Experts at the Centers for Disease Control and Prevention (CDC) estimate that 5.7 million Americans live with heart failure. And Gregg C. Fonarow, MD, director of the Ahmanson-University of California Los Angeles Cardiomyopathy Center, warns, "There will be close to one million new cases this year."
Diseases that damage the heart, such as heart disease, diabetes and high blood pressure, are the leading causes of heart failure, says the National Heart, Lung, and Blood Institute. Distinct from sudden cardiac arrest, heart failure does not necessarily mean that the heart suddenly stops beating altogether.
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But the CDC warns that it's a very serious and often progressive condition. It means that the heart muscle is in a severely weakened state and can no longer reliably pump an adequate amount of blood and oxygen to satisfy the needs of all the other organs in the body.
Roughly half of all people with heart failure will succumb to the disease within just five years of being diagnosed, the CDC notes. And, with one of every nine American deaths due to heart failure, at least in part, it's a very common disease. Still, people often don't know that heart failure can manifest in several different stages.
Heart Failure's Progression
According to the American Heart Association (AHA), congestive heart failure (CHF) — often simply called heart failure — is when your heart has weakened and can't keep up with the flow of blood coming into it through the veins. The result is a blood traffic jam, with blood backing up and causing body tissues to congest and swell. In some cases, fluid can build up in the lungs, causing shortness of breath and respiratory distress.
As heart failure progresses, the problem becomes centered on the left side. It's known as left-sided heart failure (more on this below). Ultimately, the end result is right-sided heart failure. This is when the right side of the heart, which is smaller than the left, loses the power to adequately pump "used" blood — blood that's been depleted of oxygen and is in need of a lung-provided oxygen refill. If this process slows to a crawl, the result is also a back-up of blood in the veins.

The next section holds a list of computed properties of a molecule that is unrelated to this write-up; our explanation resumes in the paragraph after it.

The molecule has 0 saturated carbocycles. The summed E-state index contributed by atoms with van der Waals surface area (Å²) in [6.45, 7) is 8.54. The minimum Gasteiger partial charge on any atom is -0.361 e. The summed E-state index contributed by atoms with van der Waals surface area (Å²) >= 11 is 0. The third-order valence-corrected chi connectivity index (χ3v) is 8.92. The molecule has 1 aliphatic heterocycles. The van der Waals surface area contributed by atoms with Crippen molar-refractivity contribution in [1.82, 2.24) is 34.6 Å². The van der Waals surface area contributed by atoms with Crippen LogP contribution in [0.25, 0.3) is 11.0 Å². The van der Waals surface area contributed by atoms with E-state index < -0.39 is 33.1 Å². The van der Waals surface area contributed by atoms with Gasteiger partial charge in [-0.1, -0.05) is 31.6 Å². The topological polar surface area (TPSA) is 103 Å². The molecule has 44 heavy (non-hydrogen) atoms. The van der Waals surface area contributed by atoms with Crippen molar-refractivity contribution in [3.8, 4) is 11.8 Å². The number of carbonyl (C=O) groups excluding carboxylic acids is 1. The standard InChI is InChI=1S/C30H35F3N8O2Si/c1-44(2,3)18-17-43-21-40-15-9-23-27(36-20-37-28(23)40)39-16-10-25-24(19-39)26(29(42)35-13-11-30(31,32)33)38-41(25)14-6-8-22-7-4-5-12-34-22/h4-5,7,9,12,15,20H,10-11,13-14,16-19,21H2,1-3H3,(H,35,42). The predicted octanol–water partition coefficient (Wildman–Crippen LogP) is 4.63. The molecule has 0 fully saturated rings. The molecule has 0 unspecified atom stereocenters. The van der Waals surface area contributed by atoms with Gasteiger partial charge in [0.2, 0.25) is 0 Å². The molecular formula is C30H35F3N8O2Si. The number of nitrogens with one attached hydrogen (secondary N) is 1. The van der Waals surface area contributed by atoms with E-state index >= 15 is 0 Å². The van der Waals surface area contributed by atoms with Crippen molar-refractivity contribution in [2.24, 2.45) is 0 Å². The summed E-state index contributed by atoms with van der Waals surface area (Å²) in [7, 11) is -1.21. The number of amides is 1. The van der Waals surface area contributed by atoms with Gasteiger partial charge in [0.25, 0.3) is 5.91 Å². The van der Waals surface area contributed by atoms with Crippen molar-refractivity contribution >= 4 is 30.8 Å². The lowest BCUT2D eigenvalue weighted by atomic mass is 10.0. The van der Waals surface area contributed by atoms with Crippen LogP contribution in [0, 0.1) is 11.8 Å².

Understanding Left-Sided Heart Failure
Under normal circumstances, after the lungs load incoming blood cells with oxygen, those cells circulate into the left side of the heart. In turn, this vital section of the heart pumps the blood through the left atrium and left ventricle, injecting oxygen-rich blood throughout the body. According to the AHA, most of the heart's pumping power is located in these left chambers, and that's where heart failure typically worsens first.
"The most common form of heart failure is left-sided heart failure," explains Dr. Fonarow. When right-sided heart failure does occur, it's usually a result of left-sided failure. On its own, "isolated right heart failure is less common," he notes.
When the left side gets too weak, one of two things can happen. One possibility is that the left ventricle loses the ability to contract normally, resulting in systolic failure. In this situation, the left-side of the heart is no longer able to push blood out of its chamber to spread throughout the body.
Another is diastolic failure. In this situation, the left ventricle becomes stiff, losing the ability to sufficiently relax. The result is that the left side of the heart can no longer fill up with blood between heartbeats.
Know the Early Signs of Left-Sided Heart Failure
If you're concerned about worsening heart failure, be on the lookout for a number of telltale early signs of left-sided heart failure. They include shortness of breath, fatigue, swollen legs and a rapid heartbeat, Dr. Fonarow notes.
Some people also experience chest pain or a dry or phlegmy cough, sometime referred to as CHF dry cough. It's possible to experience symptoms that affect other aspects of well-being from dizziness to fatigue, an inability to exercise and the loss of appetite.
Read more: The 14 Best Foods for Your Heart
Respiratory distress is another key indicator, Dr. Fonarow warns. It can take the form of fast breathing or shortness of breath at night, when lying down or when exercising.
Water retention, bloating, excess urination at night, palpitations, swollen feet, swollen legs or weight gain should also be viewed as potential signs of the development of left-sided heart failure, he adds.
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